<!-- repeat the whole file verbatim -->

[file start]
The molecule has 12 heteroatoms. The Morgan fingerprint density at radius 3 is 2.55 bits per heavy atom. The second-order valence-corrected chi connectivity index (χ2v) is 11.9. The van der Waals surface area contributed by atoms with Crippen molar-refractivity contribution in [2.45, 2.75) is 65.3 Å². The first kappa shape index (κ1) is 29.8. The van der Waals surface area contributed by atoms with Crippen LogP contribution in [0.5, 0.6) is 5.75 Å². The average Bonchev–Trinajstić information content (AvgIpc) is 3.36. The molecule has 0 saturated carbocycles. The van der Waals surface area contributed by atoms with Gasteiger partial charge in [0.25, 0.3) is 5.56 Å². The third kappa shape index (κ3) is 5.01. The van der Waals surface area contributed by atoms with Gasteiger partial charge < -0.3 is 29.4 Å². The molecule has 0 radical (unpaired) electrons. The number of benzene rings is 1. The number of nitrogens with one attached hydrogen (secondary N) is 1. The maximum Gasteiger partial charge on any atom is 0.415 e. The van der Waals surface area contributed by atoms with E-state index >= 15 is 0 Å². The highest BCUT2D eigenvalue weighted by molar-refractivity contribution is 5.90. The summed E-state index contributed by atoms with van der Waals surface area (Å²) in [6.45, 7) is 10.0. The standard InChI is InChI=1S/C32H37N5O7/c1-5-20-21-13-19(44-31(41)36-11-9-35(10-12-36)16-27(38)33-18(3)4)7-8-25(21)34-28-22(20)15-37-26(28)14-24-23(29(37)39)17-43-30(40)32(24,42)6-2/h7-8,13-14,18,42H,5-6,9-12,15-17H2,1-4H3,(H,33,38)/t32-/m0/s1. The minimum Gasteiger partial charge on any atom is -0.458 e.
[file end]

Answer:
The molecule has 12 heteroatoms. The Morgan fingerprint density at radius 3 is 2.55 bits per heavy atom. The second-order valence-corrected chi connectivity index (χ2v) is 11.9. The van der Waals surface area contributed by atoms with Crippen molar-refractivity contribution in [2.45, 2.75) is 65.3 Å². The first kappa shape index (κ1) is 29.8. The van der Waals surface area contributed by atoms with Crippen LogP contribution in [0.5, 0.6) is 5.75 Å². The average Bonchev–Trinajstić information content (AvgIpc) is 3.36. The molecule has 0 saturated carbocycles. The van der Waals surface area contributed by atoms with Gasteiger partial charge in [0.25, 0.3) is 5.56 Å². The third kappa shape index (κ3) is 5.01. The van der Waals surface area contributed by atoms with Gasteiger partial charge < -0.3 is 29.4 Å². The molecule has 0 radical (unpaired) electrons. The number of benzene rings is 1. The number of nitrogens with one attached hydrogen (secondary N) is 1. The maximum Gasteiger partial charge on any atom is 0.415 e. The van der Waals surface area contributed by atoms with E-state index >= 15 is 0 Å². The highest BCUT2D eigenvalue weighted by molar-refractivity contribution is 5.90. The summed E-state index contributed by atoms with van der Waals surface area (Å²) in [6.45, 7) is 10.0. The standard InChI is InChI=1S/C32H37N5O7/c1-5-20-21-13-19(44-31(41)36-11-9-35(10-12-36)16-27(38)33-18(3)4)7-8-25(21)34-28-22(20)15-37-26(28)14-24-23(29(37)39)17-43-30(40)32(24,42)6-2/h7-8,13-14,18,42H,5-6,9-12,15-17H2,1-4H3,(H,33,38)/t32-/m0/s1. The minimum Gasteiger partial charge on any atom is -0.458 e.